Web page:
Gov Brown Signs Historic Bills to Regulate California’s Medical Marijuana Industry

Historic Bills to Regulate California’s Medical Marijuana Industry
Historic Bills to Regulate California’s Medical Marijuana Industry

early 20 years ago, California led the nation in legalizing cannabis for medical use with the enactment of the Compassionate Use Act (Proposition 215). However, the Act offered little guidance on how patients should obtain medical cannabis or how the industry should be monitored. This uncertainty has created a hodgepodge of local rules and ordinances and some very disturbing environmental and safety issues, but that’s all about to change.

Bringing Oversight to California’s Medical Marijuana Industry

Gov-Jerry-BrownOn Friday, Governor Jerry Brown signed into law a trio of bills that aims at bringing order and oversight to California’s medical cannabis industry, governing everything from licensing, taxation, quality control, packaging, transportation, testing, and environmental impact.

The legislation includes: Assembly Bill 266 which sets up a medical marijuana bureau, adopts a system for reporting movement of commercial cannabis and cannabis products, and imposes certain fines and civil penalties for specified violations of the act; Assembly Bill 243which sets the state on a new path for responsible marijuana cultivation and its impact on the environment, as well as establishing guidelines for charging licensure and renewal fees and imposing certain fines and civil penalties; and Senate Bill 643 which puts the squeeze on clinics that specialize in issuing medical marijuana licenses for people without valid health needs or doctors recommending the drug excessively, especially when they have a financial stake in a cannabis business.

“Gov. Brown and his colleagues in the Legislature have just given the green light to let California’s cannabis industry become the thriving, taxpaying, job-creating industry it was always destined to become.” – Nate Bradley, Executive Director of the California Cannabis Industry Association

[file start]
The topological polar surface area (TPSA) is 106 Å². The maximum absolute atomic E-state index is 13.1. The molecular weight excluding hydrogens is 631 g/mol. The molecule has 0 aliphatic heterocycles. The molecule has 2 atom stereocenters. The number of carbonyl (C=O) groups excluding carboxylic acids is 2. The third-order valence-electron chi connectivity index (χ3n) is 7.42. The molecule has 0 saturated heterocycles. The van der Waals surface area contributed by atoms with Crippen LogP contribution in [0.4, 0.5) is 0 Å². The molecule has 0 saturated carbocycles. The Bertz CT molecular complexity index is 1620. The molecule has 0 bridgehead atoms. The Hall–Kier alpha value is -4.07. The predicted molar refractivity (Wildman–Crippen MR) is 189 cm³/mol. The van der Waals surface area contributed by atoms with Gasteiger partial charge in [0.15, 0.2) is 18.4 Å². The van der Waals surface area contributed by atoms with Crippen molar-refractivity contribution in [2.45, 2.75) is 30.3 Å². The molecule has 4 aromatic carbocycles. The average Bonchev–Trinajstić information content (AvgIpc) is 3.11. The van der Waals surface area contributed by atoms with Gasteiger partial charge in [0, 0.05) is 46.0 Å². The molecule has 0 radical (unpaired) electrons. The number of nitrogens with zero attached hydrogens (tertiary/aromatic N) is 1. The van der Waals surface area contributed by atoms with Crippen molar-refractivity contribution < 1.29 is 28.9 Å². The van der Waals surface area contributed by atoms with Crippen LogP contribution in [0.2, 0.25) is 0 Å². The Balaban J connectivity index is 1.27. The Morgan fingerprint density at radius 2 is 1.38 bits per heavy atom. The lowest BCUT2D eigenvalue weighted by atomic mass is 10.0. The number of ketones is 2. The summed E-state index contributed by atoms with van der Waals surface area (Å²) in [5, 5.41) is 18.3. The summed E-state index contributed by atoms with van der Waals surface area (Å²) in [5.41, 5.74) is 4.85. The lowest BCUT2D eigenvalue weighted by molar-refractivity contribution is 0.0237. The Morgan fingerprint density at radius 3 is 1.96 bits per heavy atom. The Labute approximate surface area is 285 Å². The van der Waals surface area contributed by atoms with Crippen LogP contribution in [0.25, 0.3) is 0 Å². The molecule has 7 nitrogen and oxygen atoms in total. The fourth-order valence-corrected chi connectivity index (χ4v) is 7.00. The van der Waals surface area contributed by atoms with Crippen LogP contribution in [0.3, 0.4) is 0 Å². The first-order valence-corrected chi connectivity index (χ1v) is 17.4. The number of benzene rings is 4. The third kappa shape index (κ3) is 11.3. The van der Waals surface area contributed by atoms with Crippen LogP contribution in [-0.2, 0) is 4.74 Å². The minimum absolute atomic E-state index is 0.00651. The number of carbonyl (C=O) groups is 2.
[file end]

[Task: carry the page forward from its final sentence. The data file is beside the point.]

The package of new laws will create the first statewide system of licensing and operating rules for marijuana growers, manufacturers of cannabis-infused products, and retail cannabis stores. Many different agencies will be tasked with overseeing various aspects of the industry. Within the Department of Consumer Affairs, a new agency called the Bureau of Medical Marijuana Regulation will be created to issue, renew, discipline, suspend or revoke licenses for the transportation and storage (unrelated to manufacturing) of medical cannabis. The State Department of Food and Agriculture will administer cultivation and transportation. The State Department of Public Health will oversee the quality of marijuana and growing practices, including testing. Newly classified as an agricultural product, the state Natural Resources Agency is being asked to identify areas most impacted by illegal grow operations which strip water from the forest lands and introduce harmful pesticides and chemicals to the environment posing harm to fish and wildlife so that restoration can begin.

California’s Developing, Legal Medical Marijuana Industry

Although some of the standards do not take effect until 2018, establishing a strong foundation first was vital as voters are expected to decide on legalizing recreational marijuana in the Golden State next year. Marijuana advocates have proposed at least five measures for the ballot, and organizations favoring legalization are working to find one they believe will most appeal to voters. No doubt they will be busily reworking ballot initiatives to accommodate the new laws.